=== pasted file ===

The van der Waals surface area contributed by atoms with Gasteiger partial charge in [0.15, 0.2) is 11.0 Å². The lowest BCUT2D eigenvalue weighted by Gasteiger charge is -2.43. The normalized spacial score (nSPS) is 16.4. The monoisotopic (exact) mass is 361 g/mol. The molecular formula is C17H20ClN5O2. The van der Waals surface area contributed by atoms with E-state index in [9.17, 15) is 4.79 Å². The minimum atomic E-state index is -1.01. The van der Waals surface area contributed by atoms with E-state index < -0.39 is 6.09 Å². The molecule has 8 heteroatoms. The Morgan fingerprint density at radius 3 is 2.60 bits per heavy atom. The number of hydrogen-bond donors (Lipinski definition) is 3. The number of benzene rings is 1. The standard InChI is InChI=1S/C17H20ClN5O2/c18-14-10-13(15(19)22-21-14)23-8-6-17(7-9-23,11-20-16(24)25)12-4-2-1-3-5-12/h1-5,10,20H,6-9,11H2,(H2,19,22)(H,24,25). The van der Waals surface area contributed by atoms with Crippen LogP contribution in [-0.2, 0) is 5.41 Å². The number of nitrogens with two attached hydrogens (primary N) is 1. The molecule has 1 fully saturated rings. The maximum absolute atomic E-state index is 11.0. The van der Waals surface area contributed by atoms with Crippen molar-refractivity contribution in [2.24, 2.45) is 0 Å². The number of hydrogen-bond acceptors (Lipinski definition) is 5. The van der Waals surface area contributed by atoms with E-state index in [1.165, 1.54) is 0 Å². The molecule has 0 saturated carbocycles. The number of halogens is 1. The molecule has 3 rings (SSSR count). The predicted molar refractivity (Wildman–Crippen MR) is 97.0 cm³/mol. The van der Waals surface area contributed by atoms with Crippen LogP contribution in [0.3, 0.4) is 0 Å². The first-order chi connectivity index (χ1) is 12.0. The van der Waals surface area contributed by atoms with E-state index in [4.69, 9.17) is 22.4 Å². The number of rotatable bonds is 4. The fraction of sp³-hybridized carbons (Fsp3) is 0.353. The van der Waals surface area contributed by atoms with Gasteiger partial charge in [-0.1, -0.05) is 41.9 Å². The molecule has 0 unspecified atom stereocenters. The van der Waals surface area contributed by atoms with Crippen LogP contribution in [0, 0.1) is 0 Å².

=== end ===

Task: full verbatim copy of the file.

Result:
The van der Waals surface area contributed by atoms with Gasteiger partial charge in [0.15, 0.2) is 11.0 Å². The lowest BCUT2D eigenvalue weighted by Gasteiger charge is -2.43. The normalized spacial score (nSPS) is 16.4. The monoisotopic (exact) mass is 361 g/mol. The molecular formula is C17H20ClN5O2. The van der Waals surface area contributed by atoms with E-state index in [9.17, 15) is 4.79 Å². The minimum atomic E-state index is -1.01. The van der Waals surface area contributed by atoms with E-state index < -0.39 is 6.09 Å². The molecule has 8 heteroatoms. The Morgan fingerprint density at radius 3 is 2.60 bits per heavy atom. The number of hydrogen-bond donors (Lipinski definition) is 3. The number of benzene rings is 1. The standard InChI is InChI=1S/C17H20ClN5O2/c18-14-10-13(15(19)22-21-14)23-8-6-17(7-9-23,11-20-16(24)25)12-4-2-1-3-5-12/h1-5,10,20H,6-9,11H2,(H2,19,22)(H,24,25). The van der Waals surface area contributed by atoms with Crippen LogP contribution in [-0.2, 0) is 5.41 Å². The number of nitrogens with two attached hydrogens (primary N) is 1. The molecule has 1 fully saturated rings. The maximum absolute atomic E-state index is 11.0. The van der Waals surface area contributed by atoms with Crippen molar-refractivity contribution in [2.24, 2.45) is 0 Å². The number of hydrogen-bond acceptors (Lipinski definition) is 5. The van der Waals surface area contributed by atoms with E-state index in [1.165, 1.54) is 0 Å². The molecule has 0 saturated carbocycles. The number of halogens is 1. The molecule has 3 rings (SSSR count). The predicted molar refractivity (Wildman–Crippen MR) is 97.0 cm³/mol. The van der Waals surface area contributed by atoms with Crippen LogP contribution in [0.3, 0.4) is 0 Å². The first-order chi connectivity index (χ1) is 12.0. The van der Waals surface area contributed by atoms with E-state index in [4.69, 9.17) is 22.4 Å². The number of rotatable bonds is 4. The fraction of sp³-hybridized carbons (Fsp3) is 0.353. The van der Waals surface area contributed by atoms with Gasteiger partial charge in [-0.1, -0.05) is 41.9 Å². The molecule has 0 unspecified atom stereocenters. The van der Waals surface area contributed by atoms with Crippen LogP contribution in [0, 0.1) is 0 Å².